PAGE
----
A Job That Gets Very Little Attention;
Why Is That?
After learning about
the business of beekeeping, I realized that this job is the least understood. I found out that quite
a few people haven't given it much thought on how that honey gets to their table.
Without any fanfare, beekeepers
still go on and help provide consumers with products that will always be considered healthy and necessary.
It is a part of the agricultural
world, which makes this area of farming rewarding. It also has
it's "trials and tribulations", which include diseases and pests.
Today, especially, it seems as though some sort of "hex" has been
put upon beekeepers and honey bees. Of course, it isn't as though we have never endured problems before.
It's really nothing new. But, for some reason, we are faced with a dilemma we all wish would go away and be a "thing"
of the past.
As with any living thing within the agricultural world, honey
bees are met with all kinds of disease and "sickness", including insects that should have never been "invented" or brought
into this world to wreak havoc.
It is so much more important, more than ever before, to have a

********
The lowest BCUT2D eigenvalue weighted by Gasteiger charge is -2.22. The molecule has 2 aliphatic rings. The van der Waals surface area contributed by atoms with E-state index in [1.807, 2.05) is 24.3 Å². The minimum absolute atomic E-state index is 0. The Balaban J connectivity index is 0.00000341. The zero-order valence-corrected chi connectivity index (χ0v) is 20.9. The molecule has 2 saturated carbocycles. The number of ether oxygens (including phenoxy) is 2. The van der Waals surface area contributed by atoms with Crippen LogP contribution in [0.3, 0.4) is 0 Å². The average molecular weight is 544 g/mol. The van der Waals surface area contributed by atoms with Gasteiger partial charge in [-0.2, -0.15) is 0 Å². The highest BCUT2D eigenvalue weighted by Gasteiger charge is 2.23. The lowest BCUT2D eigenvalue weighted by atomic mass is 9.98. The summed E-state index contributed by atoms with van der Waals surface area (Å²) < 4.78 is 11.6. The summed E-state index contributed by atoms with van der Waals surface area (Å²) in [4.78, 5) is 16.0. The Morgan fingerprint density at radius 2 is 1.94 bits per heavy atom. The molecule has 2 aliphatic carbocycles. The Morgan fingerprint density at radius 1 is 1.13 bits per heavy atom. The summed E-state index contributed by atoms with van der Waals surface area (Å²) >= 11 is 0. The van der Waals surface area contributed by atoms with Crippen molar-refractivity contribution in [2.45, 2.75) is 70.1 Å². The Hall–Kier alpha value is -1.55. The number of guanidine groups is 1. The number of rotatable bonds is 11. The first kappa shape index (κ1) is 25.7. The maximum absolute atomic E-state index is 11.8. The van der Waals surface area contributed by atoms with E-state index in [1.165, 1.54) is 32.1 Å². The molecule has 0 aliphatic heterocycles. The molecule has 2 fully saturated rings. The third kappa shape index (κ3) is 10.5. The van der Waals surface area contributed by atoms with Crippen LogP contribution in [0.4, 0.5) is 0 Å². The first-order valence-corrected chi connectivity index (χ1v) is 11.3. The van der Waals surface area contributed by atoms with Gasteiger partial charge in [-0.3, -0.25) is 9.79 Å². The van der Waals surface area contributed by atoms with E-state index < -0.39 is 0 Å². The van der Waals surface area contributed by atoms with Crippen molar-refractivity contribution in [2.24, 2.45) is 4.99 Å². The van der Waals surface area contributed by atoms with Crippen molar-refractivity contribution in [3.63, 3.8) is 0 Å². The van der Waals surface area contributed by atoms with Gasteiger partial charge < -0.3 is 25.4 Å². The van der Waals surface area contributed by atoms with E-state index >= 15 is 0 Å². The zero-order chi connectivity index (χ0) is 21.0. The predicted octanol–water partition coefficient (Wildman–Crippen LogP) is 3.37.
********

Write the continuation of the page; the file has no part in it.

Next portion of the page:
league of dedicated beekeepers who can "hang in there". Men and women who can handle the problem or problems at hand
and work endlessly to keep the honey bee populations strong and plentiful.
With the news of some sort of "collapse" and demise of the honey
bee populations, all of a sudden, it seems that the role of beekeepers and the role of honey bees is foremost in many people's
Too bad that it took something like this to bring to attention
the important role of beekeepers.
Without beekeepers assisting honey bees to keep healthy and without
the science dedicated to this small but very important aspect agriculture, the honey bee could easily be just a memory.
And, after all of the "arrows" being shot to the hearts of honey
bees, there are still beekeepers in this country working constantly, spending every dime they can make, to keep these extremely
important insects alive and well.
Afterall, without honey bees, there would no longer be the many
benefits they provide:
the healthful nectar called honey, bee pollen, propolis, royal jelly, beeswax, and the
"grand daddy" of them all: pollination.
I must admit, however, that all of the other "benefits"
honey bees provide are
"up there on the scale of importance" alongside the role of pollinating crops.
So, when you purchase honey from a "real" beekeeper, remember
where that sweet nectar came from and how it got "from here to there".